THE OFFICIAL ACT ESTABLISHING A PERMANENT STANDING ARMY IN THE U.S.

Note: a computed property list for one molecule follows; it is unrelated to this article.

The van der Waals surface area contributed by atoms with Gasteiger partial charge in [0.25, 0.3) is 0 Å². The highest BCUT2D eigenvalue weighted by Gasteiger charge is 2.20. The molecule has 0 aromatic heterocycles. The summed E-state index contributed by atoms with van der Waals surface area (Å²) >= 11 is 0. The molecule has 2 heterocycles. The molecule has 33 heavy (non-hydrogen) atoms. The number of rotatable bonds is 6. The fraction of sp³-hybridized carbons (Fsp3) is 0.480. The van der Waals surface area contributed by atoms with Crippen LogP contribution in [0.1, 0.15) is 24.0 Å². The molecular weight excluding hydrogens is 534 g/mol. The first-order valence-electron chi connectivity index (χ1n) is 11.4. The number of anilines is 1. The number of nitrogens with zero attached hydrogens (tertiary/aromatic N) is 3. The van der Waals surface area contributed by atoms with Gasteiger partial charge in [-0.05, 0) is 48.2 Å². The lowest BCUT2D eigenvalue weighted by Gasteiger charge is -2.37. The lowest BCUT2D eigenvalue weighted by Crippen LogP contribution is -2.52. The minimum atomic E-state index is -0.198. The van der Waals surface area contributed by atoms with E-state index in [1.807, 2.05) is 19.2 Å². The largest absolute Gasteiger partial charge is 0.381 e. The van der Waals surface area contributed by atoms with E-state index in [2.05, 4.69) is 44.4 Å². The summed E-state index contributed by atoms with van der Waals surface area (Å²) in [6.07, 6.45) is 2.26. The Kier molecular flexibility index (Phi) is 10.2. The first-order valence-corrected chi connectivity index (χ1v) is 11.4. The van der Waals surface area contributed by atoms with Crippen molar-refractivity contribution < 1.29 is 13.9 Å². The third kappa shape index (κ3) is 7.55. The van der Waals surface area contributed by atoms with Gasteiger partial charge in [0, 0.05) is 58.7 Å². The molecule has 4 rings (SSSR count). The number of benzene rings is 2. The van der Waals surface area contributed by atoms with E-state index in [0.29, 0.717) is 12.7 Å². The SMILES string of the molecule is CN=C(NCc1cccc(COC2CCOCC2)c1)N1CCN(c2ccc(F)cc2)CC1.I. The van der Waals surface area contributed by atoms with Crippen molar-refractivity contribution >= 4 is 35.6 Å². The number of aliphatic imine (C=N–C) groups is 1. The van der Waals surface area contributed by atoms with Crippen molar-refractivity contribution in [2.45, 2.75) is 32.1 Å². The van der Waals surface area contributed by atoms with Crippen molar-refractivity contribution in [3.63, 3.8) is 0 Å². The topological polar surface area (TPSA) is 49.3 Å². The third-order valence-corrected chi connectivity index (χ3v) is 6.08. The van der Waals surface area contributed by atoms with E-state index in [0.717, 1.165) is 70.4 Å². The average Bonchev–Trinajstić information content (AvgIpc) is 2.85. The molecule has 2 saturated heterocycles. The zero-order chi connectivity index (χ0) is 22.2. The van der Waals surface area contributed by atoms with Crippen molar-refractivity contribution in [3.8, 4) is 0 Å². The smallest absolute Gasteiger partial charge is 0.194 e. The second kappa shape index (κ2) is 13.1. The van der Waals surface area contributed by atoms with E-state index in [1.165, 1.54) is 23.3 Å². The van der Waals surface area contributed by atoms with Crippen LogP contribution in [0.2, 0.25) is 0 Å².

TIMOTHY PICKERING (1745 - 1829) American politician and Adjutant General of the Continental Army, Secretary of War (1795) and Secretary of State (1795-1800). Important D.S. "T. Pickering" as Secretary of State, 4pp. folio, Washington, May 13, 1796, a printing of the 1795 Act of Congress, "To ascertain and fix the military establishment of the United States." True to its underlying distrust of standing armies, at the end of the Revolutionary War, Congress resolved to disband the Continental Army leaving only eight companies of infantry and two of artillery as the regular peacetime establishment. Their main objective was to patrol the frontier and guard the U.S. Arsenal at West Point and nothing more. The main source of defensive capability devolved to the state militias. In 1791, in response to St. Clair's defeat, Secretary of War Henry Knox proposed the formation of The Legion of the United States to defeat its' Indian enemies. Congress approved the proposal with the provision that the Legion disband when "the United States shall be at peace with the Indian Tribes." This establishment was in existence from 1792 to 1796. In addition, in 1792, Congress passed the Militia Acts of 1792 which placed state militias under the authority of the President and organized them by state. It would be these laws that George Washington would invoke to put down the Whiskey Rebellion of 1794. It was the success of the Legion on the frontier that convinced Congress of the necessity of a permanent, if not small, military establishment, even in peacetime. It had already passed the 1794 Naval Act which established a regular navy for the first time since 1785 due to growing threats from abroad. In 1795 Congress authorized the creation of a regular, standing army commanded by a major and brigadier general and would include, in addition to the "existing corps or artillerists and engineers, as established by the act...' An act providing for organizing a corps of artillerists and engineers,'", passed in 1794, the army was to consists of "two companies of light dragoons... four regiments of infantry, of eight companies each..." The act also provided for surgeons, a paymaster, a quartermaster, as well as musicians. The act also specified pay and recruiting bounties, provided for food and clothing and pensions for wounded veterans among other provisions. The act even dictated an oath to e taken by all officers, NCO's and enlisted men: "'I A, B, do solemnly swear, or affirm, (as the case may be) to bear true allegiance to the United States of America, and to serve them honestly and faithfully, against their enemies or oppressors whomever, and to observe and obey the orders of the President of the United States, and the orders of the officers appointed over me, according to the rules and articles of war'" The implications of the act infuriated the Democratic-Republicans as there was no date or criteria for disbandment as did the act that empowered the Legion. But when Jefferson assumed the Presidency in 1801, he did not disband the army. He chose only to cut it's budget while establishing the national military academy at West Point, New York. In essence the 1795 act established a permanent standing army in the United States. Moderate toning and light foxing, light soiling along folds, some marginal chips not affecting text, else very good.